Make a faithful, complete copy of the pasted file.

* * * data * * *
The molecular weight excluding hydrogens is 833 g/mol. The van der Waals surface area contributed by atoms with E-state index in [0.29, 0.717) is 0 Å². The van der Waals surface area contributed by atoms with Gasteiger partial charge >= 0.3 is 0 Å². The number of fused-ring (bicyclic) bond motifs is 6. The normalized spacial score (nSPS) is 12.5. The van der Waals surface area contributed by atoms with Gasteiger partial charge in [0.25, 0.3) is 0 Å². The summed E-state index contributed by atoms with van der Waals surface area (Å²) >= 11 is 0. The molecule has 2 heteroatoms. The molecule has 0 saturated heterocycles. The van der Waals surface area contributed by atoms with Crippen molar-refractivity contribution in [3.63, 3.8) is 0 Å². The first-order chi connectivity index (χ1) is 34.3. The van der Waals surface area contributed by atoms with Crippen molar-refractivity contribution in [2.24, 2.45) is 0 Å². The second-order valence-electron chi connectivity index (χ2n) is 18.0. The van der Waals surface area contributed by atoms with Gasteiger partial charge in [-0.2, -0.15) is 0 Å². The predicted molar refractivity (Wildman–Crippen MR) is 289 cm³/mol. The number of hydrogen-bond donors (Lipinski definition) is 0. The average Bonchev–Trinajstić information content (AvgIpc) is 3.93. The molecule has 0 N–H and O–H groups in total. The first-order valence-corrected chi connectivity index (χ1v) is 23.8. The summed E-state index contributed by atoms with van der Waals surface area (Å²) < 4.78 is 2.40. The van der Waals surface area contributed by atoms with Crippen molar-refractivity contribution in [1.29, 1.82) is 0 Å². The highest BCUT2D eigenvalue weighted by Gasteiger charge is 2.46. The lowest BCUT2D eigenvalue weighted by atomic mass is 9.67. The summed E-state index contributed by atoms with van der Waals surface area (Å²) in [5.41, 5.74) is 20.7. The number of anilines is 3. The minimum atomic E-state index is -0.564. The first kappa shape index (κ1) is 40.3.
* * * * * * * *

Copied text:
The molecular weight excluding hydrogens is 833 g/mol. The van der Waals surface area contributed by atoms with E-state index in [0.29, 0.717) is 0 Å². The van der Waals surface area contributed by atoms with Gasteiger partial charge >= 0.3 is 0 Å². The number of fused-ring (bicyclic) bond motifs is 6. The normalized spacial score (nSPS) is 12.5. The van der Waals surface area contributed by atoms with Gasteiger partial charge in [0.25, 0.3) is 0 Å². The summed E-state index contributed by atoms with van der Waals surface area (Å²) >= 11 is 0. The molecule has 2 heteroatoms. The molecule has 0 saturated heterocycles. The van der Waals surface area contributed by atoms with Crippen molar-refractivity contribution in [3.63, 3.8) is 0 Å². The first-order chi connectivity index (χ1) is 34.3. The van der Waals surface area contributed by atoms with Crippen molar-refractivity contribution in [2.24, 2.45) is 0 Å². The second-order valence-electron chi connectivity index (χ2n) is 18.0. The van der Waals surface area contributed by atoms with Gasteiger partial charge in [-0.2, -0.15) is 0 Å². The predicted molar refractivity (Wildman–Crippen MR) is 289 cm³/mol. The number of hydrogen-bond donors (Lipinski definition) is 0. The average Bonchev–Trinajstić information content (AvgIpc) is 3.93. The molecule has 0 N–H and O–H groups in total. The first-order valence-corrected chi connectivity index (χ1v) is 23.8. The summed E-state index contributed by atoms with van der Waals surface area (Å²) < 4.78 is 2.40. The van der Waals surface area contributed by atoms with Crippen molar-refractivity contribution in [1.29, 1.82) is 0 Å². The highest BCUT2D eigenvalue weighted by Gasteiger charge is 2.46. The lowest BCUT2D eigenvalue weighted by atomic mass is 9.67. The summed E-state index contributed by atoms with van der Waals surface area (Å²) in [5.41, 5.74) is 20.7. The number of anilines is 3. The minimum atomic E-state index is -0.564. The first kappa shape index (κ1) is 40.3.